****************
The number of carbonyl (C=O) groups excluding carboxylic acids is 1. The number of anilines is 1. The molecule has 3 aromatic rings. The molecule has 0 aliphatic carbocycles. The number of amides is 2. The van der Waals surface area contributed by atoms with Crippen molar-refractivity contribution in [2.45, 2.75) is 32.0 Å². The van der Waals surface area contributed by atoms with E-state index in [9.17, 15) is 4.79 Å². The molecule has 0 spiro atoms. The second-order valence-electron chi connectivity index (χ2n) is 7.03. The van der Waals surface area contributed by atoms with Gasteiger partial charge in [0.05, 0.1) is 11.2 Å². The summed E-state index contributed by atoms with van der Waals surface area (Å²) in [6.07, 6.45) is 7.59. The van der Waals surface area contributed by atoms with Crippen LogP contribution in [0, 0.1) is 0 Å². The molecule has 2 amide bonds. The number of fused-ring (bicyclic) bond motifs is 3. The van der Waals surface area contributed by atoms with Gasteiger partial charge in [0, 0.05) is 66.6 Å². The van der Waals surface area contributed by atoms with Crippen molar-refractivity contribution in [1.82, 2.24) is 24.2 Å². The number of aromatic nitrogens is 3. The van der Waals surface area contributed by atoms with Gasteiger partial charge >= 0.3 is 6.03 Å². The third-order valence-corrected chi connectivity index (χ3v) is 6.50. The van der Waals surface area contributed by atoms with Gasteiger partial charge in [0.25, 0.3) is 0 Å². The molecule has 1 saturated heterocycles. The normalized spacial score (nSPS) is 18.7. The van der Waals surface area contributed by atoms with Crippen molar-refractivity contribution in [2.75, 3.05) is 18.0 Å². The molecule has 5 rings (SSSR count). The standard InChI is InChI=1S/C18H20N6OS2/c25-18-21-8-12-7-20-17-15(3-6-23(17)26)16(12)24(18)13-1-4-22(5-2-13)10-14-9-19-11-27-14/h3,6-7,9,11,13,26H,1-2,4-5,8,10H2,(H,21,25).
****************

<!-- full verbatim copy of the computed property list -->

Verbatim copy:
The number of carbonyl (C=O) groups excluding carboxylic acids is 1. The number of anilines is 1. The molecule has 3 aromatic rings. The molecule has 0 aliphatic carbocycles. The number of amides is 2. The van der Waals surface area contributed by atoms with Crippen molar-refractivity contribution in [2.45, 2.75) is 32.0 Å². The van der Waals surface area contributed by atoms with E-state index in [9.17, 15) is 4.79 Å². The molecule has 0 spiro atoms. The second-order valence-electron chi connectivity index (χ2n) is 7.03. The van der Waals surface area contributed by atoms with Gasteiger partial charge in [0.05, 0.1) is 11.2 Å². The summed E-state index contributed by atoms with van der Waals surface area (Å²) in [6.07, 6.45) is 7.59. The van der Waals surface area contributed by atoms with Crippen LogP contribution in [0, 0.1) is 0 Å². The molecule has 2 amide bonds. The number of fused-ring (bicyclic) bond motifs is 3. The van der Waals surface area contributed by atoms with Gasteiger partial charge in [0, 0.05) is 66.6 Å². The van der Waals surface area contributed by atoms with Crippen molar-refractivity contribution in [1.82, 2.24) is 24.2 Å². The number of aromatic nitrogens is 3. The van der Waals surface area contributed by atoms with Gasteiger partial charge >= 0.3 is 6.03 Å². The third-order valence-corrected chi connectivity index (χ3v) is 6.50. The van der Waals surface area contributed by atoms with Gasteiger partial charge in [0.25, 0.3) is 0 Å². The molecule has 1 saturated heterocycles. The normalized spacial score (nSPS) is 18.7. The van der Waals surface area contributed by atoms with Crippen molar-refractivity contribution in [2.75, 3.05) is 18.0 Å². The molecule has 5 rings (SSSR count). The standard InChI is InChI=1S/C18H20N6OS2/c25-18-21-8-12-7-20-17-15(3-6-23(17)26)16(12)24(18)13-1-4-22(5-2-13)10-14-9-19-11-27-14/h3,6-7,9,11,13,26H,1-2,4-5,8,10H2,(H,21,25).